Published on December 20th, 2016 | by Millennium Magazine Staff0
Residents get first look at proposed Broad River Road widening
Planned Penny Transportation project offers multiple options
Residents in the Dutch Fork area got a peek into future travel possibilities when representatives from the Richland County Penny Tax Program shared preliminary ideas for widening 5.1 miles of Broad River Road.
Construction on the $36.2 million project is scheduled to begin in the summer of 2020. But on Thursday evening at Dutch Fork Elementary School, penny tax program representatives were on hand to present residents three options that include pedestrian and bicycle paths in addition to widening the road between Royal Tower Drive and Interstate-26 at the exit 97 near Peak.
“It’s always fun when we get to the point where we can show some options to the public,” said Rob Perry, Richland County’s transportation director. “That’s what this is all about. In six to nine months, we’ll come back with a second meeting, with options based on what we hear tonight.”
The Broad River Road project will begin at Royal Tower Drive, between I-26 at Exit 101 and Dutch Fork Elementary where the road narrows to two lanes. It will fork right at Dutch Fork Road, just before Walmart in Ballentine, and end at I-26 at Exit 97.
Broad River Road will be widened to five lanes between Royal Tower Drive and Dutch Fork Road, and to three lanes between Dutch Fork Road and I-26.
The project will also include improvements to an .8 mile stretch of Dutch Fork Road between Broad River Road and Millplace Drive.
“The Irmo/Chapin community continues to grow because of our best-in-state school district and our proximity to Lake Murray,” S.C. Rep. Nathan Ballentine said. “Broad River Road is a main thoroughfare that can get congested very easily. Additional lanes and improved routes have been needed for a while and I’m glad to see results are on the way.”
Thursday’s open-house style meeting drew 185 community members eager to get a first look at project options. They were encouraged to fill out and leave comment cards stating their preferences, concerns and requests.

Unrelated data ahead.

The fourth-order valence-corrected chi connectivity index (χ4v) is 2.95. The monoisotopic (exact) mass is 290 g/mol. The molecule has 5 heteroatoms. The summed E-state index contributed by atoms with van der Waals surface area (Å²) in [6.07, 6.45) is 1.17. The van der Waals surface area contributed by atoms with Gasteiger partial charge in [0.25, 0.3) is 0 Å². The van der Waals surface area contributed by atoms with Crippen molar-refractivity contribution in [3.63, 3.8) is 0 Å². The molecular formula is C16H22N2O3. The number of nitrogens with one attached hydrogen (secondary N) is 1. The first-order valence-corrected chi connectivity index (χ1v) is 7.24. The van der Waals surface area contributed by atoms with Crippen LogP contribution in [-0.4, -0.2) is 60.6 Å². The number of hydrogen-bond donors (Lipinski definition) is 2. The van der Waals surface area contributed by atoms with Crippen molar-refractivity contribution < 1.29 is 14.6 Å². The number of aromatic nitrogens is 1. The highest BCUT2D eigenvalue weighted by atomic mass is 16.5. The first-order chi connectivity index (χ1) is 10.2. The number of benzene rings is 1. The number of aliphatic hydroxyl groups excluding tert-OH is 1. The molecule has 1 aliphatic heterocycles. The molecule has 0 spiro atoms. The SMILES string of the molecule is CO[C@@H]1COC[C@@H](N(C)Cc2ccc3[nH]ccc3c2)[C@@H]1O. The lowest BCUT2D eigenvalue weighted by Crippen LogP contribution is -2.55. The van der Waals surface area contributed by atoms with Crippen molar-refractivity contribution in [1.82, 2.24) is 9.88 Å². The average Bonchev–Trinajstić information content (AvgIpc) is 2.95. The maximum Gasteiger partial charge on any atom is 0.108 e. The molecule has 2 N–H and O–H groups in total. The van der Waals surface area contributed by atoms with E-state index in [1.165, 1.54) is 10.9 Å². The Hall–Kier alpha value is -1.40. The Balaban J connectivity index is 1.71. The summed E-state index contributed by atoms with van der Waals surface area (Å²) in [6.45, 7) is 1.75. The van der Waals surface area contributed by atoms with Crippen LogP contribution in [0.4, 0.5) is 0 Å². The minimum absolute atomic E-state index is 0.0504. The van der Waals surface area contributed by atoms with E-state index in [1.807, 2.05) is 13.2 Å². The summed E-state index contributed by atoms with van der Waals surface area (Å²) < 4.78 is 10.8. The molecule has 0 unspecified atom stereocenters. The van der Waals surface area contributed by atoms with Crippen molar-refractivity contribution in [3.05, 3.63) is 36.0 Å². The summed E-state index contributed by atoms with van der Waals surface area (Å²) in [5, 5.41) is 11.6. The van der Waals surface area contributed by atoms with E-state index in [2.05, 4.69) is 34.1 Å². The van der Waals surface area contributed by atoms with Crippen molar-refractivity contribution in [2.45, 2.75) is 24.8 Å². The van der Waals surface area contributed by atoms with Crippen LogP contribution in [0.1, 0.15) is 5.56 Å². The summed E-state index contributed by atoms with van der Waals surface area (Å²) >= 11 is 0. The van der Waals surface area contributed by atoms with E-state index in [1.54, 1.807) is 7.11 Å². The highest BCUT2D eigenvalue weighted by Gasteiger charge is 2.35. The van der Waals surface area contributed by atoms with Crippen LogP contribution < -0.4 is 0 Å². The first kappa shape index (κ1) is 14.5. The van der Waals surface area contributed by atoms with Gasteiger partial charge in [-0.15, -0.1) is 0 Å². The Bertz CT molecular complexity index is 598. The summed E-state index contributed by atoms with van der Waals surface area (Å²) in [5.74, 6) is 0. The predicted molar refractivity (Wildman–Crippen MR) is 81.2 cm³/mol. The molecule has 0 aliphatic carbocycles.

“It’s very important that we give the public input,” said David Beaty, an engineer with the project. “This is their project in their community. We want a conversation about what they want and how they want it done.”
Currently, about 22,000 vehicles travel that stretch of Broad River Road each day. That number is projected to grow to 34,000 by 2043.
“The more lanes they can put out there the better,” said Harriett Hallinan, a community member at the meeting.
Irmo Town Councilman Barry Walker said it’s obvious heavy traffic on Broad River Road justifies the widening project.
When I leave here tonight, I’ll have to turn right even though I want to go left,” he said. He hopes to get a traffic signal at Royal Tower Road as well.
Dave Weissman, transportation coordinator for District 5 of Lexington and Richland Counties, said widening the road will help school traffic, especially in the mornings.
“We’re all competing for the same piece of property at the same time,” Weissman said.
He appreciated having the opportunity to see the plans, and offer feedback, this early in the process.
“I’m impressed they are listening to the community,” Weissman said. “There are a lot of people here (from the Penny Tax Program) answering questions, taking comments.”
The proposals presented Thursday had three options:
One option would have a bike lane just off the road with a raised pedestrian path just beside it.
A second option would include a bike path with a grass buffer between the curb and pedestrian path.
The third option would combine a wider raised bike and pedestrian path with a grass buffer between the path and the road.
Brenda Waites, a community member who attended the meeting, liked having the bicycle lane off the road.
“I like to ride a bike and I don’t like to ride that close to the road,” she said.
Waites and Hallinan both liked the open-house approach of the community meeting.
“They had plenty of people to answer questions,” Hallinan said.
“It’s very informative,” Waites said. “I like it. You can ask what you need.”
Ballentine appreciates his constituents having input.
“Hearing firsthand the questions, concerns and suggestions from the people impacted everyday should help the design and build teams with their work,” he said.
The Broad River Road widening project is part of The Penny Program approved by voters in November 2012. The Penny Program includes projects throughout Richland County during a 22-year period or until $1.07 billion in sales tax revenue is collected, whichever occurs first. The program includes such projects as road widenings, intersection improvements, sidewalks, bikeways, dirt road paving and greenways.